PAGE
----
Dear […], 

A letter-writing contest; a fast-fiction challenge.

The assignment is simple: Choose a book that has touched your life in a significant way — a book that might even have changed your life — and write a letter to its author, who may be living or dead. This isn't a book report. Think of your letter as an informal conversation with the author, a letter in your own voice and a testament to the power of literature to enlighten and transform, whether it be a work of fiction or nonfiction, a short story or a poem, an essay or a speech. (But no song lyrics, please.)

A year ago, Paul Hoover, age 16 and a student at Germantown High School, did just that. He wrote to Thornton Wilder about Wilder's play Our Town and came in third place. Megan Lee, age 14 and a student at White Station High School, wrote to Sherman Alexie about Alexie's novel The Absolutely True Diary of a Part-Time Indian and came in second place. And Malli Swamy, age 16 and a student at White Station, wrote to Paulo Coelho about Coelho's novel The Alchemist. She came in first place.

All three Memphis teenagers took top state honors in their age bracket in the Letters About Literature 2010 competition, a program for grades 4 through 12 set up by the Center for the Book in the Library of Congress (in partnership with Target) and co-sponsored on the state level by Humanities Tennessee, home of the Tennessee Center for the Book.

Swamy went on to win at the national level, just as Caroline Hoskins of St. Mary's did in 2009 and as Ayesha Usmani of White Station did in 2008. Those honors not only came with the recognition, they included "reading grants" as high as $10,000 to a designated community or school library (plus cash prizes for individual winners and Target gift cards). First-place winner at the highest age level in the state competition also receives a full scholarship to the Tennessee Young Writers' Workshop held each summer on the campus of Austin Peay University in Clarksville.

Lacey Cook, program officer for Letters About Literature at Humanities Tennessee, has been highly impressed with the winning record of Memphis-area students, and she urges everyone to participate: whether student submissions come from in-class work or for outside extra-credit; whether students are in private or public schools or home-schooled.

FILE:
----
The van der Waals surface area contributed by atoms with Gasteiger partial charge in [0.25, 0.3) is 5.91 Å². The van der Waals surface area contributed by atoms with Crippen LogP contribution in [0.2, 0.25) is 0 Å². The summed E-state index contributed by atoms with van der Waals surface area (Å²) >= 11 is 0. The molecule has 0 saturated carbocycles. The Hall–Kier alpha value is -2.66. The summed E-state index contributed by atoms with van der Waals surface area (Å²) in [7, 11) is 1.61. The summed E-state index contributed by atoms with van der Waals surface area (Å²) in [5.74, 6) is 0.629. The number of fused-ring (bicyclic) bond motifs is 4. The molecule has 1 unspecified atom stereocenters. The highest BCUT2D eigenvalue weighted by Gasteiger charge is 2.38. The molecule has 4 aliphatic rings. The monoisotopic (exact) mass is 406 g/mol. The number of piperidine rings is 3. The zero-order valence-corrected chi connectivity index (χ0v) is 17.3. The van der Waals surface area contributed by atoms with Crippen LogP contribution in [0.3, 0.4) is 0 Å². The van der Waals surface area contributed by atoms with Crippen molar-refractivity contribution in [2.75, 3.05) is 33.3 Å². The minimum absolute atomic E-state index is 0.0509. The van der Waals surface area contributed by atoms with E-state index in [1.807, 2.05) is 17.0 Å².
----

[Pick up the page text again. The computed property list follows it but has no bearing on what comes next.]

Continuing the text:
"It's very rare for one state to have as many national winners as Tennessee — and Memphis in particular," Cook said recently by phone from Nashville. "Individual teachers can help by fitting the contest into the curriculum," Cook added and mentioned English teacher at White Station, Suzanne Wexler, as a fine example. "Librarians can be of help too. Parents. But it's the kids, really. They get to write about whatever they want to."

Being from Tennessee, Cook admitted, does have its advantages.

"Tennessee is a self-managing state, and we're the only state that is," Cook said. "That means, we receive and read all the student letters in-house. Other states have the letters sent to a central office that then sends them to the state judges. We at Humanities Tennessee get to look at each one of them and read them for merit and heartfelt strengths."

If you're entering the Letters About Literature contest, remember: Style and originality count, so too language skills, organization, and grammar. But it's the student-reader's personal relationship with a book that judges will be looking for — and saw in the letter by Malli Swamy, where she concluded her moving message to Paulo Coelho: "... I want to see the world not because of [Jay, Malli's deceased brother], but because of the world itself. Thank you for letting me know that it is waiting for me."

For contest guidelines and requirements, including the coupon necessary for entry, go to humanitiestennessee.org/youngwriters/letters.php. Questions for Lacey Cook? Call her at 615-770-0006 ext. 19 or contact her by e-mail at lacey@humanitiestennessee.org. Submissions, by mail only, must be postmarked on or before December 10th.

The assignment is simple: Think of a title (four words maximum). Think of a word, one word. Then send them to memphisfastfiction.com. There they'll be used to compose 365 stories (200 words per story), for a total 73,000 words all about one city: Memphis.

Call it fast fiction, an idea borrowed from Lee Barnett as a writing exercise and an idea that got interactive web designer Zachary Whitten thinking: "What if you could turn a whole year into a series of stories?" he writes on his fast-fiction website. "What if you could write them all about one thing?" And "what if that one thing was Memphis?"

So: Get to thinking about that title and that one word. Whitten needs at least 365 submissions. (No joking around with "intentionally unworkable prompts," please.) And he needs to get working. His first story is to be posted on January 1, 2011; the final story, on December 31, 2011.

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